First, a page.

So what is holding New Zealand back from taking the advice of
these and other experts in the fight against obesity? Is it simply
FREEDOM OF CHOICE?
"The National-led Government has a strict and naive belief in
individuals' ability to make healthy personal choices in the face
of enormous cunning and deceptive marketing by the food industry,"
says Doug Sellman, director of the National Addiction Centre at
the University of Otago in Christchurch. He has seen this within
his specialist area, alcohol and drug addiction, and noted that,
time and again, the Government has been unwilling to regulate.
"The Government seems allergic to regulation even when it is
clearly supported by excellent science," he says. "Seat belts were
'nanny state' when first introduced, but are now taken as read by
the population and hundreds of lives and an enormous amount of
disability has been averted, as would be the case if stronger
regulation of the commercialisation of highly processed food and
drink was enacted."
Auckland endocrinologist and diabetes specialist Robyn Toomath
spent 15 years in the trenches in the war against obesity and
formed a lobby group called Fight the Obesity Epidemic
(Foe) before she gave up in frustration. How long can you keep
saying the same things while noticing that little on the political
"The campaign which was to try to influence, ultimately, the
Government has been 100 per cent unsuccessful," she says. "The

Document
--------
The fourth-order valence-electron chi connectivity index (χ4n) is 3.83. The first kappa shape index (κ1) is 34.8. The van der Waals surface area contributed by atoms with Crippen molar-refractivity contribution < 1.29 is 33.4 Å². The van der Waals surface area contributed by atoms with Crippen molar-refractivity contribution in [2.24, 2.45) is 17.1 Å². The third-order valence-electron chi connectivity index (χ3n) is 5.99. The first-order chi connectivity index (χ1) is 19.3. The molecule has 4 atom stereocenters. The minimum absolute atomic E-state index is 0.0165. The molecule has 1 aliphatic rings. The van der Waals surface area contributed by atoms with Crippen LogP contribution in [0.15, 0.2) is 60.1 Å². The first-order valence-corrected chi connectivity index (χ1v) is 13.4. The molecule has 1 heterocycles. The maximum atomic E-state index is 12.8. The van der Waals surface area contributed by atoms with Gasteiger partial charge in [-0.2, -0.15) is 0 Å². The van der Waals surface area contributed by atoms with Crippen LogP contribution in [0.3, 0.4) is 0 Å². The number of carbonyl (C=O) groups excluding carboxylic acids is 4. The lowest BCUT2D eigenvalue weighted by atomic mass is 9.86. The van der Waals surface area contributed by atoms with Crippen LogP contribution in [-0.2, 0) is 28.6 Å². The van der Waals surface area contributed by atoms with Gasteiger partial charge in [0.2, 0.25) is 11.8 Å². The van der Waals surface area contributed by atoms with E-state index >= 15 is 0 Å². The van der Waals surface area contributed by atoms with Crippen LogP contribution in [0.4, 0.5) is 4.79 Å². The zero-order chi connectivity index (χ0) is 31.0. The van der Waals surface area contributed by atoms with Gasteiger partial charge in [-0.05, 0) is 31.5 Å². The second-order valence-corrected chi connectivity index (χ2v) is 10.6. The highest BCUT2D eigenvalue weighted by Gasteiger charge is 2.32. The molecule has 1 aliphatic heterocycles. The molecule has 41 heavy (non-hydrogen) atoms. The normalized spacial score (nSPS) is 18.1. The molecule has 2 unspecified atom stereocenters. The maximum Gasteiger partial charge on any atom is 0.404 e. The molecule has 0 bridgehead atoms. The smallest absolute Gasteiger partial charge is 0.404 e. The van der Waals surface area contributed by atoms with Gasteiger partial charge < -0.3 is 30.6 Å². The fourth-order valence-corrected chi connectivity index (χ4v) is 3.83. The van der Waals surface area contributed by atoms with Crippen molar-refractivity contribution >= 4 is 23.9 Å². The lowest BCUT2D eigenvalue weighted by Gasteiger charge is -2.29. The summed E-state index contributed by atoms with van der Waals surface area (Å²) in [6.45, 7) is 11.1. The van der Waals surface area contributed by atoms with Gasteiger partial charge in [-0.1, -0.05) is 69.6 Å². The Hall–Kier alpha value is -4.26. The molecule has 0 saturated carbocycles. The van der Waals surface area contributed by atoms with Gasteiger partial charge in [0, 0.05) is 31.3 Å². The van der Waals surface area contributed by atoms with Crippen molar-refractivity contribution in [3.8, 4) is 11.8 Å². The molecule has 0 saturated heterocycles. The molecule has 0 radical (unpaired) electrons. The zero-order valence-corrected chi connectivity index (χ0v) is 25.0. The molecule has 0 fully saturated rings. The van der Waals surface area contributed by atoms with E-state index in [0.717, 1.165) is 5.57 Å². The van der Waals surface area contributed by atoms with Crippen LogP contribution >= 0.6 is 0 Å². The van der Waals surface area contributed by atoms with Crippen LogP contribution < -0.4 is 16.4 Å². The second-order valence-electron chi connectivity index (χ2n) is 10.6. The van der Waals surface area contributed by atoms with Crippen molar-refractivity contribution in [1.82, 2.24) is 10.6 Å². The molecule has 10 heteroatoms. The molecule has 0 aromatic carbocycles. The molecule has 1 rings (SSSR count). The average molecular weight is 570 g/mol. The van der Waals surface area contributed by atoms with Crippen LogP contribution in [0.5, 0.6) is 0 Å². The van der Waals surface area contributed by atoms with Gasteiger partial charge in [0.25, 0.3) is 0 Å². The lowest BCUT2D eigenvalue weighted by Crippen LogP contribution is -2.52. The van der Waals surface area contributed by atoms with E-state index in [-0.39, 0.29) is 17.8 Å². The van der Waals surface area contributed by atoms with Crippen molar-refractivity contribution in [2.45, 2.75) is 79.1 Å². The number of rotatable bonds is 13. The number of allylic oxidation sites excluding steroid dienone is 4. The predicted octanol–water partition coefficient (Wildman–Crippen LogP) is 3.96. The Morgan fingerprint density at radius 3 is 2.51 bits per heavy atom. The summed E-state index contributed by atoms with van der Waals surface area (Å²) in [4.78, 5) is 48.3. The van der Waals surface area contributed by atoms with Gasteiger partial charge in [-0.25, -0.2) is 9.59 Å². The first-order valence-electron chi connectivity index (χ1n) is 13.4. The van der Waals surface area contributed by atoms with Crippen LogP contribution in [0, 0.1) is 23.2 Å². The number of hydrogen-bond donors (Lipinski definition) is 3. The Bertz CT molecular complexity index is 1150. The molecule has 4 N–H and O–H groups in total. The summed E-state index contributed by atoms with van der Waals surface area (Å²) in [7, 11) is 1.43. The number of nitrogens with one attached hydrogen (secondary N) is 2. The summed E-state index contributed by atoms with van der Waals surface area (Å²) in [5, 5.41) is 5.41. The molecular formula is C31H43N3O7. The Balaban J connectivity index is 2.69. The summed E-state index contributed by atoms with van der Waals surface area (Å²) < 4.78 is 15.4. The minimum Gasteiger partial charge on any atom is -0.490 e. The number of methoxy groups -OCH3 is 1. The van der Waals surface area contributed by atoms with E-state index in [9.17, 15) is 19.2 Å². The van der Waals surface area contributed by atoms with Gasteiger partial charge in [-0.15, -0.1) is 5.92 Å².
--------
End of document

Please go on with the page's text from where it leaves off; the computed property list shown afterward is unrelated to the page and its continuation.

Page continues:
things we did achieve got reversed."
There was a window of progress in around 2006 and 2007
during the third term of the Helen Clark government that
was mocked as "nanny state" by opponents and critics. All
the chatter about efficient light bulbs and showers, smacking
and healthy tuckshops was turned into the spectre of Clark and her
ministers interfering in the time-honoured Kiwi right to do what
you like in your home and to your children.
As Toomath observes, that has been followed by eight
years of a National government trying to do as little as possible.
Whether the issue is water quality, climate change or obesity, "the
initial stance on everything is 'there's not a problem here'. But
you get the impression the general public is losing patience with
being told that everything is hunky dory when it's plainly
Early on in her time as an advocate, Toomath was told that
"legislation is driven either by politicians, sometimes with the
public reluctantly following behind, or driven by public pressure,
with politicians dragged behind". As Health Minister Jonathan
Coleman and Prime Minister John Key have ruled out a tax on
soft drinks, change in this area would fall into the second
How about the public mood? According to a One News Colmar
Brunton Poll in April, 66 per cent of New Zealand voters
support a sugar tax similar to that which had just been announced
in the UK. Less than a third (29 per cent) were against
and 5 per cent didn't know. Green Party supporters are more likely
to support the sugar tax with 81 per cent backing it. People
in households with an annual income over $70,000 are also above
average supporters, at 73 per cent.
That majority support tells Swinburn that "if the Government had
a mind to get serious on sugary drinks taxes, it could readily
persuade the public to support it".
Going back further, a Foe poll in 2005 found that 71 per cent of
those surveyed agreed or strongly agreed that advertisements for
unhealthy food and drink should be banned during children's
television shows and 84 per cent agreed or strongly agreed